Chamber seminar spotlights the individual

Published 12:00 am Wednesday, February 22, 2012



LAPLACE – The Professional Inclusion Council of the River Region Chamber of Commerce will be sponsoring a seminar on Feb. 29 regarding the benefits of personality profiling for those in leadership positions.

The seminar will be presented by Annette Wray and will deal with the advantages that understanding different personality types can yield to those such as small business owners and school teachers and principals, said Inclusion Council chairperson Tanyia Tregre.

“The general idea a lot of people have is that ‘It’s my business, so everyone needs to come in and do what I do.’ But if everyone feels comfortable in your business environment, your bottom line is going to improve,” said Tregre.

“This seminar is something intended to help you as an employer to help them be more productive. An introverted person who isn’t very social isn’t going to respond well to the same things a more outgoing person would. Understanding each person’s individual personality allows you to adapt to them and get the most out of them. Two people can be equally successful but by taking different paths.”

Tregre emphasized how beneficial that knowledge could be not only to businessmen and women attempting to thrive, but also to educators who work with representations of every personality each day within their classrooms; understanding each individual child and his or her motivations can go a long way in helping them reach their maximum potential. She said several local school principals as well as St. John Parish Superintendent Courtney Millet have already signed up for the seminar.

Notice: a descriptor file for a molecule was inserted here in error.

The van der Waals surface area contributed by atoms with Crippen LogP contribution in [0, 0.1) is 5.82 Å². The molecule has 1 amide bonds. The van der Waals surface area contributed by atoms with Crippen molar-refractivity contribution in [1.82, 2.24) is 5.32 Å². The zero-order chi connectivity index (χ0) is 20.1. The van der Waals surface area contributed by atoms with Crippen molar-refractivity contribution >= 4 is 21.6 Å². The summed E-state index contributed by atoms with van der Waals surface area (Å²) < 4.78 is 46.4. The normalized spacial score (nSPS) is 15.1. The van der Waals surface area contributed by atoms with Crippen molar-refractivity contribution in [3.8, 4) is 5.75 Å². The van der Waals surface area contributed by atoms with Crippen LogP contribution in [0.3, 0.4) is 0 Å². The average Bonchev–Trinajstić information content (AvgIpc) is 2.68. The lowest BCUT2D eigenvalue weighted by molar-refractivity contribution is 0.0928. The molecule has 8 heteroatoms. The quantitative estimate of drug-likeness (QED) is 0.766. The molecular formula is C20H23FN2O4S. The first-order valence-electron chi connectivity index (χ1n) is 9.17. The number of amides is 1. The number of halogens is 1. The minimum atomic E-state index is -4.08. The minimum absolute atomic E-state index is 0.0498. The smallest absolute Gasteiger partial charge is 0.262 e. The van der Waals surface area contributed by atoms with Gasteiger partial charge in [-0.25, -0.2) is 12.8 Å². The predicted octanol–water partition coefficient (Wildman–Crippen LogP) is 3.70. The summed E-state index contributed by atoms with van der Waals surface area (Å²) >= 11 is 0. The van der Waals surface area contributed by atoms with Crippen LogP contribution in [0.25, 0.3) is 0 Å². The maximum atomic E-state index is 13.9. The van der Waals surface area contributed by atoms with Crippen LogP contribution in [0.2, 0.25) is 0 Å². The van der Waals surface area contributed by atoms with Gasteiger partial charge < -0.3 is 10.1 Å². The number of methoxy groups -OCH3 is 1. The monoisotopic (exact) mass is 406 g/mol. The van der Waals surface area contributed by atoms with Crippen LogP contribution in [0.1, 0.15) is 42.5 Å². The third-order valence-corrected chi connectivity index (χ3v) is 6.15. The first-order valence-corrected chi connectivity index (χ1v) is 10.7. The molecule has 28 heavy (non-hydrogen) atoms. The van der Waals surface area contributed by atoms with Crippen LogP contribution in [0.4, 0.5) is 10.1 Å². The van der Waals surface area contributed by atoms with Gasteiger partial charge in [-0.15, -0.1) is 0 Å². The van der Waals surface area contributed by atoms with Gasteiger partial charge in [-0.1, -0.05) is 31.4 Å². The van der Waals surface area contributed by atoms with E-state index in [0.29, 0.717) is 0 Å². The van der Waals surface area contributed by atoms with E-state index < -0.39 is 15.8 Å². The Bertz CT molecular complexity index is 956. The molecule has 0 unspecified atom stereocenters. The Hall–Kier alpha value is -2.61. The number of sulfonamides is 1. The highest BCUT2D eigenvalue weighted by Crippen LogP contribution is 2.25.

She also said the seminar will help the Professional Inclusion Council further its goal of spreading awareness of the benefits of offering all inclusive environments, as well as the “new definition of diversity,” which not only addresses race but other characteristics like age, gender and personality traits.

“If you own a grocery store, it’s good to have, for example, people of all ages working for you. It can make everyone more comfortable,” she said. “For example, if you have nothing but teenagers working for you, they may tend to not be as patient with an older person who has trouble with a debit card. The more comfortable people are in your place of business, the more your bottom line will grow.”

The seminar will take place from 3 p.m. to 5 p.m. at the Chamber office. The cost is $35 for members of the Chamber, $45 for nonmembers.